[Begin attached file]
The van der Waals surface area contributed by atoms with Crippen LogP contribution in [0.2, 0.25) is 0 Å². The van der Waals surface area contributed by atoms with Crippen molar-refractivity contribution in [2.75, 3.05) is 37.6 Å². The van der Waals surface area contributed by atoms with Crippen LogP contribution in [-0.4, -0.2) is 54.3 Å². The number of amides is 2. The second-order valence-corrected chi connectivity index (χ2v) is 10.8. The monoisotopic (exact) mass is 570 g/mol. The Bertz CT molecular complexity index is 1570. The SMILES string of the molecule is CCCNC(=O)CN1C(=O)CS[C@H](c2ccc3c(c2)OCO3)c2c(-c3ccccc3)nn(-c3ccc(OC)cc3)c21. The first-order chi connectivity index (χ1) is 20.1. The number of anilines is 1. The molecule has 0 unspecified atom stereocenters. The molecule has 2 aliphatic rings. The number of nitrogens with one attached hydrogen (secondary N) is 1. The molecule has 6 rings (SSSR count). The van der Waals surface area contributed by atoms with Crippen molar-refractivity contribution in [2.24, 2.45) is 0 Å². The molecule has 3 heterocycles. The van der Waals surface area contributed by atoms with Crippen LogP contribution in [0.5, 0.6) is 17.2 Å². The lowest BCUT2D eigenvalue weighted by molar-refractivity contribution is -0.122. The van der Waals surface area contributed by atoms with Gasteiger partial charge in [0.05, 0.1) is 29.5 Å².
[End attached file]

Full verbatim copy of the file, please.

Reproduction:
The van der Waals surface area contributed by atoms with Crippen LogP contribution in [0.2, 0.25) is 0 Å². The van der Waals surface area contributed by atoms with Crippen molar-refractivity contribution in [2.75, 3.05) is 37.6 Å². The van der Waals surface area contributed by atoms with Crippen LogP contribution in [-0.4, -0.2) is 54.3 Å². The number of amides is 2. The second-order valence-corrected chi connectivity index (χ2v) is 10.8. The monoisotopic (exact) mass is 570 g/mol. The Bertz CT molecular complexity index is 1570. The SMILES string of the molecule is CCCNC(=O)CN1C(=O)CS[C@H](c2ccc3c(c2)OCO3)c2c(-c3ccccc3)nn(-c3ccc(OC)cc3)c21. The first-order chi connectivity index (χ1) is 20.1. The number of anilines is 1. The molecule has 0 unspecified atom stereocenters. The molecule has 2 aliphatic rings. The number of nitrogens with one attached hydrogen (secondary N) is 1. The molecule has 6 rings (SSSR count). The van der Waals surface area contributed by atoms with Crippen molar-refractivity contribution in [2.24, 2.45) is 0 Å². The molecule has 3 heterocycles. The van der Waals surface area contributed by atoms with Crippen LogP contribution in [0.5, 0.6) is 17.2 Å². The lowest BCUT2D eigenvalue weighted by molar-refractivity contribution is -0.122. The van der Waals surface area contributed by atoms with Gasteiger partial charge in [0.05, 0.1) is 29.5 Å².